Campaigners demand better scrutiny of restraint cases

Children’s rights campaigners have called on the government to improve scrutiny of the use of restraint against children in immigration cases after major discrepancies were found in accounts of how often restraint is used when children are deported.

Figures released in parliament last October revealed restraint was used 13 times between March 2008 and February 2010 to get children onto planes.

But in response to a freedom of information request from CYP Now this month, the Home Office said there were no recorded instances of restraint before 2009. There were only two on children under escort between March and December 2009, and none since.

Carolyne Willow, national co-ordinator at the Children’s Rights Alliance for England, said: “The discrepancy in these figures is alarming and suggests at best a lack of rigorous monitoring by the Home Office of physical restraint used on vulnerable children in the most distressing of situations.”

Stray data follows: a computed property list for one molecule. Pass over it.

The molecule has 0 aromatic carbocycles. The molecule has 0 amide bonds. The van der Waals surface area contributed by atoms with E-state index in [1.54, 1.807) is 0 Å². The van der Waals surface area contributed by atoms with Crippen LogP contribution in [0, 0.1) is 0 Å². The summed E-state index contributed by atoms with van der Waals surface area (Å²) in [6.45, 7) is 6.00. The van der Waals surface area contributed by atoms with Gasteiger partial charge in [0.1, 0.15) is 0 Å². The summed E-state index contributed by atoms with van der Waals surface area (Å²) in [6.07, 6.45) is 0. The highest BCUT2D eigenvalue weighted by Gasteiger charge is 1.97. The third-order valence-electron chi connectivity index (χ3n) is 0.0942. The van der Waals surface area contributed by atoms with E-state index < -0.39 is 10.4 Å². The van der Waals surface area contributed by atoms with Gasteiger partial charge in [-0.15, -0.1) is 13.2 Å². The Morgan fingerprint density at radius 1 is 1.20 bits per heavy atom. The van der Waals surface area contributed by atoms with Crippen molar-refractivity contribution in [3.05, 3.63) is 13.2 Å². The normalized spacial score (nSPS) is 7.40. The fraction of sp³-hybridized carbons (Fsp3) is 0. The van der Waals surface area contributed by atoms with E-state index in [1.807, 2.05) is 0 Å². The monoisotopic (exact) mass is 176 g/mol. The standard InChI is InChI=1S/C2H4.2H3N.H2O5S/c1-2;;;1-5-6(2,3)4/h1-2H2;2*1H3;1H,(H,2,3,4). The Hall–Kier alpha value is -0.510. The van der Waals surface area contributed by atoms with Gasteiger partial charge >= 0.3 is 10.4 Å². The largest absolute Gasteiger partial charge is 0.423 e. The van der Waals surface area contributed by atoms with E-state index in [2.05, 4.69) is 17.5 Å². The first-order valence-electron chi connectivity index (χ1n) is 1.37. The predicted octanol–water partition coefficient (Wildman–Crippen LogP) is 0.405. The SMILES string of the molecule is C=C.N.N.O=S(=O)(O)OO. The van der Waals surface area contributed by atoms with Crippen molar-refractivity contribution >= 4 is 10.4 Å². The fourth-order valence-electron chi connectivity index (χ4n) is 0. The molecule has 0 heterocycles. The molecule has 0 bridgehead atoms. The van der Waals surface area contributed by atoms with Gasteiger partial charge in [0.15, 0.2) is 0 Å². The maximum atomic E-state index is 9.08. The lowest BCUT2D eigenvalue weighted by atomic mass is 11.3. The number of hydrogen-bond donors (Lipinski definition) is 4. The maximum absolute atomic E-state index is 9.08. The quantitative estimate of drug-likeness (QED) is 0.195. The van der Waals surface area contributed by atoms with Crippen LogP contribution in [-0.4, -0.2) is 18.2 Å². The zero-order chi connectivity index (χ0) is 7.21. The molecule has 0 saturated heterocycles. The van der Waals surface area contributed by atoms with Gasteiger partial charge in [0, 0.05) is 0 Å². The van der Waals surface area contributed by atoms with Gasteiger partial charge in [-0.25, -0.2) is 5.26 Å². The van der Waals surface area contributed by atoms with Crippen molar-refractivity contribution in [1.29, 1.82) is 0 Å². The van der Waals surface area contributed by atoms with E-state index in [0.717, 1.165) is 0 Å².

Although child detention for immigration purposes was ended in May, children can still be subjected to early morning raids prior to deportation and can be restrained if they refuse to comply.

Judith Dennis, advocacy officer the Refugee Council, said: “It is important that we see whether the way children are restrained has changed under the new family returns process. We’d like to see published reports of the occasions on which it was felt necessary to restrain a child to effect the child’s removal to ensure children are being properly protected.”

A UK Border Agency spokesman said: “We are looking into an apparent discrepancy in the figures provided to us by two different contractors.”